COMMON GROMWELL

Lithospermum officinale

Borage Family [Boraginaceae]

month8jun month8june month8jul month8july

status
statusZnative
flower
flower8cream
inner
inner8green
morph
morph8actino
petals
petalsZ5
stem
stem8round

8th June 2016, Gait Barrows NNR, Silverdale, Lancs. Photo: © RWD


10th June 2012, margins of a Yew woods, Watlington Hill, Chilterns. Photo: © Peter Townsend
A well-branched tall perennial to 1m.


22nd June 2009, Hawes Water, Silverdale, Lancs. Photo: © RWD
Inhabits margins of woods and scrub, usually on lime soils.


7th June 2014, Gait Barrows, Cumbria. Photo: © RWD
The background may look like the sea, but it is actually rain-soaked smooth-worn limestone pavement. This specimen much less branched than first.


7th June 2014, Gait Barrows, Cumbria. Photo: © RWD
Birds-eye View. Most flowers at the summit.


7th June 2014, Gait Barrows, Cumbria. Photo: © RWD
Leaves are narrow, lanceolate and stalkless.


7th June 2014, Gait Barrows, Cumbria. Photo: © RWD
Leaves deeply veined. Flowers creamy white.


16th Sept 2009, under Warton Crag, Lancs. Photo: © RWD
The summit of the plant has much shorter and more twisted leaves similar to those of Bugloss. The upwardly-directed narrow green-sepals cradle growing nutlets where the flowers once were, similar to the browned one between them.


7th June 2014, Gait Barrows, Cumbria. Photo: © RWD
Sepals long, hairy and cupping the flower.


8th June 2016, Gait Barrows NNR, Silverdale, Lancs. Photo: © RWD
The flowers are surrounded by some narrower leaves. sepals long, green, with long hairs. Un-opened flowers (NW and SE of centre) are pale green, long and narrow and only just peeping out of the parallel sepal teeth.


8th June 2016, Gait Barrows NNR, Silverdale, Lancs. Photo: © RWD
Both stamens (of which there are 5) and style (only one) are 'included' (which means they are hidden deep inside the flower. Those extra 5 tinier 'petals' in the middle of the ordinary petals are typical for flowers in the Borage Family (but your Author still doesn't know what they are, or what they are called. Could they be nectar glands?).


22nd June 2009, Hawes Water, Silverdale, Lancs. Photo: © RWD
Flowers off-white with five rounded petals and five central bumps (nectar channels / honey guides) similar to those on Bugloss (Anchusa arvensis) or Green Alkanet (Pentaglotis sempervirens).


22nd June 2009, Hawes Water, Silverdale, Lancs. Photo: © RWD
Has five long tapering and roughly-hairy sepals. Leaves have small bumps where the hairs emerge, like goose-pimples.


22nd June 2009, Hawes Water, Silverdale, Lancs. Photo: © RWD
Roughly hairy. Leaves narrow lanceolate. Flowers grouped into threes, twos or singly.


22nd June 2009, Hawes Water, Silverdale, Lancs. Photo: © RWD
The small shiny nutlets progress through being grey, through orange-brown to pure white. Stems have much shorter hairs. Leaves hairier and greyer on the obverse.


16th Sept 2009, under Warton Crag, Lancs. Photo: © RWD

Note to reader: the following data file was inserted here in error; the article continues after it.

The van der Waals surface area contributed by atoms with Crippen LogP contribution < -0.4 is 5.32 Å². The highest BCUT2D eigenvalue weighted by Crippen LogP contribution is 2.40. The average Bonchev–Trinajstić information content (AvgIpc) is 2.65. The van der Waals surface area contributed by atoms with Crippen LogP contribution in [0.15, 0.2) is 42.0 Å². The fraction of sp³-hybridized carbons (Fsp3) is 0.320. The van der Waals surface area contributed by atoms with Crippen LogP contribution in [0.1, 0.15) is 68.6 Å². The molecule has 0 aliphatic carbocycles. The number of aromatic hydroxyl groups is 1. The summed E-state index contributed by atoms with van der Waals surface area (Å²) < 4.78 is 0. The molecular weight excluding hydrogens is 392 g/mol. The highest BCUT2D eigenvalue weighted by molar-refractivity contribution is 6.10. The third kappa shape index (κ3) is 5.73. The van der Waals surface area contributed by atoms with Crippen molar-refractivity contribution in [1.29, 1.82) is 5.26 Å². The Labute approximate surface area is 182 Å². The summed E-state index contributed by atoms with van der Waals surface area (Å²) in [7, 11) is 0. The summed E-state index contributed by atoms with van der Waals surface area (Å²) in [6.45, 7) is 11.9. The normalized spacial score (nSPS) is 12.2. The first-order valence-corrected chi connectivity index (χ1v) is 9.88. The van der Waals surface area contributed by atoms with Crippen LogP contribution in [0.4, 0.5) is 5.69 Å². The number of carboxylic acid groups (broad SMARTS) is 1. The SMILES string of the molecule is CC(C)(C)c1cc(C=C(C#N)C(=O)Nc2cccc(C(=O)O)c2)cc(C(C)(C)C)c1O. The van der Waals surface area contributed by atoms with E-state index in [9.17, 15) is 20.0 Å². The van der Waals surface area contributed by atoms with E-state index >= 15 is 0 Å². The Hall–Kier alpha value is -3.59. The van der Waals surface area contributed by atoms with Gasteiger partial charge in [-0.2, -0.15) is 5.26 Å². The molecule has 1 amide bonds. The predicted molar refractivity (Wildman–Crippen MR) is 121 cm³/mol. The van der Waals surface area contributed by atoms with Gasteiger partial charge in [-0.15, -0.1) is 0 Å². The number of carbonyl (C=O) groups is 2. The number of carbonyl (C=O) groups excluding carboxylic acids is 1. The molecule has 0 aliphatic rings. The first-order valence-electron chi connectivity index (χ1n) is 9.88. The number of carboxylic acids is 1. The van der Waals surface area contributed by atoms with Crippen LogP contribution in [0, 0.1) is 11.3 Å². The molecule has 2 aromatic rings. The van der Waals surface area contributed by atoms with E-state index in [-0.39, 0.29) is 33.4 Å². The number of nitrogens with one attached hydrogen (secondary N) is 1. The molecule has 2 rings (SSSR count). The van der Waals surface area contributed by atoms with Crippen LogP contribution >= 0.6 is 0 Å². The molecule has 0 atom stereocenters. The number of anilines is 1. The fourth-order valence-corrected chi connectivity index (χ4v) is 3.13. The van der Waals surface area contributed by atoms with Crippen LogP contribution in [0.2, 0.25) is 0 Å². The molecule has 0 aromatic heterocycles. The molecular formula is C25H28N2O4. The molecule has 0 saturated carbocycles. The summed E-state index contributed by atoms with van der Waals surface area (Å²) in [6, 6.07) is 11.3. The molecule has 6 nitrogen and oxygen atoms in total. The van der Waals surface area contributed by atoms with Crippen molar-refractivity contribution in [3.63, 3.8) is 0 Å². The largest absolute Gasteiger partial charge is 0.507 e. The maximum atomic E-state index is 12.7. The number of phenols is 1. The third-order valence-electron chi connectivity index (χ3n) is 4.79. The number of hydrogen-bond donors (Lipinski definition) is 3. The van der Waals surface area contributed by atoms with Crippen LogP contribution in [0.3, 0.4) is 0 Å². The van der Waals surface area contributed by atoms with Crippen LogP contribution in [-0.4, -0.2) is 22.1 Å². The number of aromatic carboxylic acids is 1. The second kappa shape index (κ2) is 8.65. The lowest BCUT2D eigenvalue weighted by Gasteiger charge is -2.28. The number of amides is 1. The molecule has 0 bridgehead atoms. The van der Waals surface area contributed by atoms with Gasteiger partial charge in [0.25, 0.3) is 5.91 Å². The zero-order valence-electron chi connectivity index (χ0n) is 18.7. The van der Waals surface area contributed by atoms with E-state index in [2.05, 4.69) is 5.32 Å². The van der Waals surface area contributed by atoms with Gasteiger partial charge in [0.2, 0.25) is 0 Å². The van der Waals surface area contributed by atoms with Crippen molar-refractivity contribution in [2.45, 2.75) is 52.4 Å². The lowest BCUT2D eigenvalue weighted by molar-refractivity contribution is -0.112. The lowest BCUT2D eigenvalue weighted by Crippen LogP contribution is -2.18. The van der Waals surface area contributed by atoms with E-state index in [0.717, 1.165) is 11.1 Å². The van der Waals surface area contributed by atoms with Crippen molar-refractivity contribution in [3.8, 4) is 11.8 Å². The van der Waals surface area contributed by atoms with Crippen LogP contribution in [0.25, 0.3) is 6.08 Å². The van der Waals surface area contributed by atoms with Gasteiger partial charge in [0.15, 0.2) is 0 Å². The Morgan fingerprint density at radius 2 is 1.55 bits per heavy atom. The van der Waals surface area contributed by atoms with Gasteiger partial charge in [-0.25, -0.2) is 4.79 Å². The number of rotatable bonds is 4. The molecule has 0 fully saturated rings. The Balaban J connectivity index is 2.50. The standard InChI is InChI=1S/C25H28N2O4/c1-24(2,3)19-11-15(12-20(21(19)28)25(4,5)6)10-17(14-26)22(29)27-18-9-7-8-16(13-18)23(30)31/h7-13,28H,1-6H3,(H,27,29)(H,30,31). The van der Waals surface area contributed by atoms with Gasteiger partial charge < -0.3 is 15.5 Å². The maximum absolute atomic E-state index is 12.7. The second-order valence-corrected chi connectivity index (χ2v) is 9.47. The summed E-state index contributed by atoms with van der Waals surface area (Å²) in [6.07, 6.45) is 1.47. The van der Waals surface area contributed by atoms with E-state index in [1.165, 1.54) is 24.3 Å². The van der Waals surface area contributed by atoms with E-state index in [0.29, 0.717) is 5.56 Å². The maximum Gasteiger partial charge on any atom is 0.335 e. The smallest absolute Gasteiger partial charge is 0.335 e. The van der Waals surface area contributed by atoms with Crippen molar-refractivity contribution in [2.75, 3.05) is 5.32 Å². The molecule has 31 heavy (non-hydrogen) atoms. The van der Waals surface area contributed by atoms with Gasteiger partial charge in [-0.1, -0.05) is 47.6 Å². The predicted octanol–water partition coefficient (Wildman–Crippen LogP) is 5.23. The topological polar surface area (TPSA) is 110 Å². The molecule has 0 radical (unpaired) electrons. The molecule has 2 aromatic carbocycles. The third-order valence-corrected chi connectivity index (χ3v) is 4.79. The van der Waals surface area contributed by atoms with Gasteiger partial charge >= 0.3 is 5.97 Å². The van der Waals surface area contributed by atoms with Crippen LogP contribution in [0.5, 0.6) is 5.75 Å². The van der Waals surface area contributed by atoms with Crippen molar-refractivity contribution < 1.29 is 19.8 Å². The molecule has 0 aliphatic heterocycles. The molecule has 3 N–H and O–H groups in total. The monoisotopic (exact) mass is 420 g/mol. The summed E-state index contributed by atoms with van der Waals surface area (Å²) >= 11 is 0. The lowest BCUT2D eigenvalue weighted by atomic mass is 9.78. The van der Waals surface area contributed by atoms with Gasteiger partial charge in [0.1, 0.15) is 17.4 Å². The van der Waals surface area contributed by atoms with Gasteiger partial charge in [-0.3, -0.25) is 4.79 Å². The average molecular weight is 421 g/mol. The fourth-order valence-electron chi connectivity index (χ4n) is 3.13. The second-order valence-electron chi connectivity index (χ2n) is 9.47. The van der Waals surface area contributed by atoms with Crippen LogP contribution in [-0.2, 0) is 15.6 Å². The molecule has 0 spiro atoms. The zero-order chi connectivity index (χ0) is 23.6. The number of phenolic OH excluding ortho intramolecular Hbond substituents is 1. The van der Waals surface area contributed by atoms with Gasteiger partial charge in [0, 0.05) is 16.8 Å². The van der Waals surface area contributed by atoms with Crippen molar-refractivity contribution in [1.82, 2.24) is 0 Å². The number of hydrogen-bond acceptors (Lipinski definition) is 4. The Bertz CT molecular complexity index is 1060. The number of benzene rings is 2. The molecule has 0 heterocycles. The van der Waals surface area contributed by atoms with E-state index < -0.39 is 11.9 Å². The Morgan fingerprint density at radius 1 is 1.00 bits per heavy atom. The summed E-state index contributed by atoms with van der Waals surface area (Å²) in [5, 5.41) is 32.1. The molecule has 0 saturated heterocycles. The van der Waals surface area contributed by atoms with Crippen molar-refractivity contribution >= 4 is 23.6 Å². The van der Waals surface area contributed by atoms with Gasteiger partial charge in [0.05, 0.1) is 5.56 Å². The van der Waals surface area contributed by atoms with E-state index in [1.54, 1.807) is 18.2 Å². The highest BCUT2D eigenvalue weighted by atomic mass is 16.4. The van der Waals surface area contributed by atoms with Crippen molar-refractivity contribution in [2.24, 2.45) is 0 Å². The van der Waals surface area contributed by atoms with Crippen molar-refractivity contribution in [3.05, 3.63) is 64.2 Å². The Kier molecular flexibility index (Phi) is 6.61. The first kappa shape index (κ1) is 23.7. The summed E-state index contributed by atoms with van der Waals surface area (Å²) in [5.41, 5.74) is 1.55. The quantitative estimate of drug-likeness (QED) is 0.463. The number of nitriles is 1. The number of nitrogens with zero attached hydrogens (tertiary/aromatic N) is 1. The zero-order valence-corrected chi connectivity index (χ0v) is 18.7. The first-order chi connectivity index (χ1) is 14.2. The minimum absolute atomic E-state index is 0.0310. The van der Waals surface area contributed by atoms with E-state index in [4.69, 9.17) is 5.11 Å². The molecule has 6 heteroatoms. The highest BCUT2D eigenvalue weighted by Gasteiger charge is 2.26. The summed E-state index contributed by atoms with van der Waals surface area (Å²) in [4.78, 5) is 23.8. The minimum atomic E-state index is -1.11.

The fruits (nutlets) appear as small very shiny grey egg-shaped nuggets nestling at the centre of the five much longer sepals, which go brown later before becoming porcelain white.


16th Sept 2009, under Warton Crag, Lancs. Photo: © RWD
The nutlets go paler resembling a shiny pearl.


16th Sept 2009, under Warton Crag, Lancs. Photo: © RWD
Which eventually turn pure-white like small hard and shiny ceramic eggs which are held very close to the stem.


16th Sept 2009, under Warton Crag, Lancs. Photo: © RWD
The sepals turn brown retaining their white hairs. The nutlets usually in two's or three's.


9th Aug 2014, dune slacks, Hightown, Sefton Coast. Photo: © RWD
The sepals, which have longer hairs than the leaves, have dropped off the lower pair of nutlets, but are still surrounding and hiding the one to three above.


16th Sept 2009, under Warton Crag, Lancs. Photo: © RWD
The nutlets like tiny egg-shaped porcelain-white billiard balls, spherical but for a stubby conical apex.


7th June 2014, Gait Barrows, Cumbria. Photo: © RWD
The chip in the 'enamel' of the lower 'porcelain' fruit shows its thickness.


10th June 2012, margins of a Yew woods, Watlington Hill, Chilterns. Photo: © Peter Townsend
Lower leaves are still lanceolate but much longer than those at the top of the stems, slightly drooping and with curving veins.


9th Aug 2014, dune slacks, Hightown, Sefton Coast. Photo: © RWD
The hairs have tiny glands at their base.


Some similarities to :

  • Corn Gromwell [aka Field Gromwell] (Lithospermum arvense) but that has nutlets which are pale grey-brown and shiny-warty ('tuberculate'). At 50-80cm tall is shorter than Common Gromwell [80-100cm] but has larger flowers (5-9mm across [as opposed to 3-6mm across for Common Gromwell]). It now only seems to grow mainly in Berkshire or Hampshire and a few scattered locations in the SE. It hasn't been seen in the locations above since before the 1930's, according to the BSBI maps.
  • Purple Gromwell (Lithospermum purpureocaeruleum) which initially has red-purple flowers maturing a striking blue, is a much rarer [RRR] and is also un-branched, but whose nutlets are also shiny and white like those of Common Gromwell. At only ~60cm tall it is shorter than either Field Gromwell or Common Gromwell but has larger flowers (11-16mm across) than either.
Uniquely identifiable characteristics

Distinguishing Feature :

The flowers are small, few in number and mostly inconspicuous most of the time.


  Lithospermum officinale  ⇐ Global Aspect ⇒ Boraginaceae  

Distribution
 family8Borage family8Boraginaceae
BSBI maps
genus8Lithospermum
Lithospermum
(Gromwells)

COMMON GROMWELL

Lithospermum officinale

Borage Family [Boraginaceae]